November is national writing month. A couple of years ago, before I began my PhD, I participated in NaNoWriMo (National Novel Writing Month). NaNoWriMo is a challenge to write a 50,000 word novel within the month of November. I chose to use that time to write reflections on our Going East adventure, in hopes of actually writing a book about our journeys. Having experienced NaNoWriMo, I find myself wanting to take on new writing projects every November, but needing to adapt them to my particular needs at the time. As such, I’ve come across a couple of off-shoots of Nanowrimo, ones that caught my attention are: AcBoWriMo (Academic Book Writing Month), AcWriMo (Academic Writing Month), and this year DigiWriMo (Digital Writing Month). Most of my November writing this year will be in the form of my research thesis proposal. I am officially declaring here that I plan to complete at least the first solid draft of my proposal before the end of November. I’ll track my writing in the DigiWriMo system, which will also include any blog posts and other writing related projects that I partake in during the month of November.
In honour of NaNoWriMo, I dusted off a little snippet from my first NaNoWriMo writings to share with you. I hope you enjoy it.
Before we even left home, we had to mentally grapple with the idea of receiving hospitality. We couldn’t afford to “pay” people to stay in their homes – we could not see how we could return the favour for the generosity that people were bound to be showing us along our journey.
Scott happened upon an article about receiving hospitality that really helped. The reality in “western” culture is that people love help but generally don’t know how to. When given the opportunity, people feel better for helping. So we would be giving people the opportunity to help us, and their reward for doing such is just knowing that they helped – that sounded kind of hokey, but upon self-reflection we find it to be true.
One person told us “we were happy we could be part of your journey”. By allowing us to stay in their home, they were now part of what we were doing – so they could own part of our success and celebrate it with us. That sounds like a pretty special gift to me.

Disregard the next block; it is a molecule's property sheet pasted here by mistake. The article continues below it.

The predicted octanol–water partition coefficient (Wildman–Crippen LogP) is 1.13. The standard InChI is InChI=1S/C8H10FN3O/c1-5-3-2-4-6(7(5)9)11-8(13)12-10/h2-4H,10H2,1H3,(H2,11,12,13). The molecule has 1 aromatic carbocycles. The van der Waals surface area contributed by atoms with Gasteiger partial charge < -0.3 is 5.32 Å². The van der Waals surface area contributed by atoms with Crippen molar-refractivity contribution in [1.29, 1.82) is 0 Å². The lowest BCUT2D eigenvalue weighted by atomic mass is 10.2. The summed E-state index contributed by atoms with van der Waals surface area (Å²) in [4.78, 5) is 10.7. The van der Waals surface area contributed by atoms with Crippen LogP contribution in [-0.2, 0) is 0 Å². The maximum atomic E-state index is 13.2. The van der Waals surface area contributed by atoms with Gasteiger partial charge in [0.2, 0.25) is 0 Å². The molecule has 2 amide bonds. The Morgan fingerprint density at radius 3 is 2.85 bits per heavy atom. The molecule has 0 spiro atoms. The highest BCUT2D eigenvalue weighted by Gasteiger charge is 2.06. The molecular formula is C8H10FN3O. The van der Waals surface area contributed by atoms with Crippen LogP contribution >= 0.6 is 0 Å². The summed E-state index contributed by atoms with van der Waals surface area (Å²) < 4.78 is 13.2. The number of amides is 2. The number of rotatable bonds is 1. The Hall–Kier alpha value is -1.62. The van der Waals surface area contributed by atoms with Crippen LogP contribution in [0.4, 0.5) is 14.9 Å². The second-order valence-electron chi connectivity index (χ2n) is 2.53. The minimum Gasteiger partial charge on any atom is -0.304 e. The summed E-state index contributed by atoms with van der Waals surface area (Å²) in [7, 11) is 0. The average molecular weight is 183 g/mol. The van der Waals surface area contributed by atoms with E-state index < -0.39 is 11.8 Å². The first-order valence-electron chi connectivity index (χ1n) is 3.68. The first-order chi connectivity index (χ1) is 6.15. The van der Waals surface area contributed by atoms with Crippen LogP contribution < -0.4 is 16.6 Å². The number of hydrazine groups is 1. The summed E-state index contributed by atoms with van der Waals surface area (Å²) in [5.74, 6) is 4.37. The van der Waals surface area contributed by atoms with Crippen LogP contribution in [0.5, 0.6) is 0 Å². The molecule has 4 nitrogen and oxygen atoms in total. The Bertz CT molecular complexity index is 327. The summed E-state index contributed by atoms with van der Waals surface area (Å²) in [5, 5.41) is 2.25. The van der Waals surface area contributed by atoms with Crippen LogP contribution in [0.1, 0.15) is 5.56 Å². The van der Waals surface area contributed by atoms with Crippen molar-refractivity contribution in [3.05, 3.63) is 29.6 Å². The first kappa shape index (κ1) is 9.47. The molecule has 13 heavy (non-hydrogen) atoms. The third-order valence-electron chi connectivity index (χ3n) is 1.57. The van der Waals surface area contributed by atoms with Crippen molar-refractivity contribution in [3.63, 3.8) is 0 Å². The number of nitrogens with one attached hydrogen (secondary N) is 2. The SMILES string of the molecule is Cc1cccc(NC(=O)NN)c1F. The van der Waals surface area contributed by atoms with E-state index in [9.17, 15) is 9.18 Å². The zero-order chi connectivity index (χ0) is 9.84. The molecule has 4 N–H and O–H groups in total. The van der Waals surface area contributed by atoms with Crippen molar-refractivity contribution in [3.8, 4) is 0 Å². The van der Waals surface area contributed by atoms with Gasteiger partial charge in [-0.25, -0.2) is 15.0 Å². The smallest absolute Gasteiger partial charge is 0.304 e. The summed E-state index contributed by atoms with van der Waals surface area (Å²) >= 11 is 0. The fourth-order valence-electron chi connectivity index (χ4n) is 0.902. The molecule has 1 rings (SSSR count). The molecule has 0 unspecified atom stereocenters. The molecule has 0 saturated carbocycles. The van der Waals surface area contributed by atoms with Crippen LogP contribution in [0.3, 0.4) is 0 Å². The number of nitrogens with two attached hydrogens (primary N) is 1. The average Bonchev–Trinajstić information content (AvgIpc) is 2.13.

One thing that I really needed to get over was the Canadian culture of not asking for what you need. It is certainly easier to accept hospitality that is offered – it is more difficult to ask for what you need. We are taught at an early age that it is not polite to ask things of our host – but if our host doesn’t know what we need, they don’t know what to offer, so they don’t offer it. So we could sit there being uncomfortable, and not ask for anything to change that. Our Turkish friends came right out and told us “if you don’t ask for what you need, we will think you don’t like us”. Wow – that was a reality check.
We vowed to ourselves, that if someone offered us random hospitality, that we would gladly receive it – these were the opportunities we were seeking on our journey – those happen stance opportunities where complete strangers welcome you to their homes.
There are a couple of times when this happened that I regret not taking the strangers up on their offers – both times in Labrador. First was in Port Hope-Simpson, when the owner of a barge offered us passage from Port Hope-Simpson to Newfoundland. He had to make the crossing when the barge was full of logs. It could take 3-days. It would have been fascinating to live on a boat for three days – but the complete lack of control over food and environment scared me. Plus we had connected with a friend’s cousin in Goose Bay, and I wanted to see Goose Bay – so we didn’t change our plans – and tackled the most remote stretch of the Labrador Coastal Highway – it is now even more remote than it was when we took it, as now you can go all the way to Goose Bay – we only went to Cartwright, were we took a 12-hour Ferry to Goose Bay.